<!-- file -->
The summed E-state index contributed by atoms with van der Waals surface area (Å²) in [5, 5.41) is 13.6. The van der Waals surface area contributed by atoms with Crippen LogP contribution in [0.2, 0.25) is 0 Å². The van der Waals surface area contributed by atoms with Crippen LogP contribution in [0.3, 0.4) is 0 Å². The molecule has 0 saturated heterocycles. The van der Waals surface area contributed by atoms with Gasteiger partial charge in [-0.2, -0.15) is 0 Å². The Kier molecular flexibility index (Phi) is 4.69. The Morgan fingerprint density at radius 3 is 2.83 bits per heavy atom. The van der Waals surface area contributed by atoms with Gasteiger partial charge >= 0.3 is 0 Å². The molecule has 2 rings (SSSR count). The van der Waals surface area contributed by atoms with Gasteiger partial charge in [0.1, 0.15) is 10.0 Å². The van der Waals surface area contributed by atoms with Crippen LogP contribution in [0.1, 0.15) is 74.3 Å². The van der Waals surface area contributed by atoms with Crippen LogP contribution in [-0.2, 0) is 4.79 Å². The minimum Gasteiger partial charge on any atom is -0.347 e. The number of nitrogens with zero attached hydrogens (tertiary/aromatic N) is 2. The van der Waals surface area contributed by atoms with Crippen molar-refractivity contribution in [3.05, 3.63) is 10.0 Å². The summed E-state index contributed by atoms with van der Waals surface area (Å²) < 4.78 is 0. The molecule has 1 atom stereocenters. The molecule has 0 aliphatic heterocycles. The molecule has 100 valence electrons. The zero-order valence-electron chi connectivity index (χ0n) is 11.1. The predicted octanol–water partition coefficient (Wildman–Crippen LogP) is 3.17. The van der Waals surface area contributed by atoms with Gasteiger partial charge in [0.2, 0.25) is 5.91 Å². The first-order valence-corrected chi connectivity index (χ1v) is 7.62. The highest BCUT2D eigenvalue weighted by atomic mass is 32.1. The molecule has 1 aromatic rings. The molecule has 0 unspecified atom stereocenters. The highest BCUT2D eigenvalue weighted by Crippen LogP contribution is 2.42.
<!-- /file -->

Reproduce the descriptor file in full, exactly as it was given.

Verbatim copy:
The summed E-state index contributed by atoms with van der Waals surface area (Å²) in [5, 5.41) is 13.6. The van der Waals surface area contributed by atoms with Crippen LogP contribution in [0.2, 0.25) is 0 Å². The van der Waals surface area contributed by atoms with Crippen LogP contribution in [0.3, 0.4) is 0 Å². The molecule has 0 saturated heterocycles. The van der Waals surface area contributed by atoms with Gasteiger partial charge in [-0.2, -0.15) is 0 Å². The Kier molecular flexibility index (Phi) is 4.69. The Morgan fingerprint density at radius 3 is 2.83 bits per heavy atom. The van der Waals surface area contributed by atoms with Gasteiger partial charge >= 0.3 is 0 Å². The molecule has 2 rings (SSSR count). The van der Waals surface area contributed by atoms with Gasteiger partial charge in [0.1, 0.15) is 10.0 Å². The van der Waals surface area contributed by atoms with Crippen LogP contribution in [0.1, 0.15) is 74.3 Å². The van der Waals surface area contributed by atoms with Crippen LogP contribution in [-0.2, 0) is 4.79 Å². The minimum Gasteiger partial charge on any atom is -0.347 e. The number of nitrogens with zero attached hydrogens (tertiary/aromatic N) is 2. The van der Waals surface area contributed by atoms with Crippen molar-refractivity contribution in [3.05, 3.63) is 10.0 Å². The summed E-state index contributed by atoms with van der Waals surface area (Å²) < 4.78 is 0. The molecule has 1 atom stereocenters. The molecule has 0 aliphatic heterocycles. The molecule has 100 valence electrons. The zero-order valence-electron chi connectivity index (χ0n) is 11.1. The predicted octanol–water partition coefficient (Wildman–Crippen LogP) is 3.17. The van der Waals surface area contributed by atoms with Gasteiger partial charge in [0.2, 0.25) is 5.91 Å². The first-order valence-corrected chi connectivity index (χ1v) is 7.62. The highest BCUT2D eigenvalue weighted by atomic mass is 32.1. The molecule has 1 aromatic rings. The molecule has 0 unspecified atom stereocenters. The highest BCUT2D eigenvalue weighted by Crippen LogP contribution is 2.42.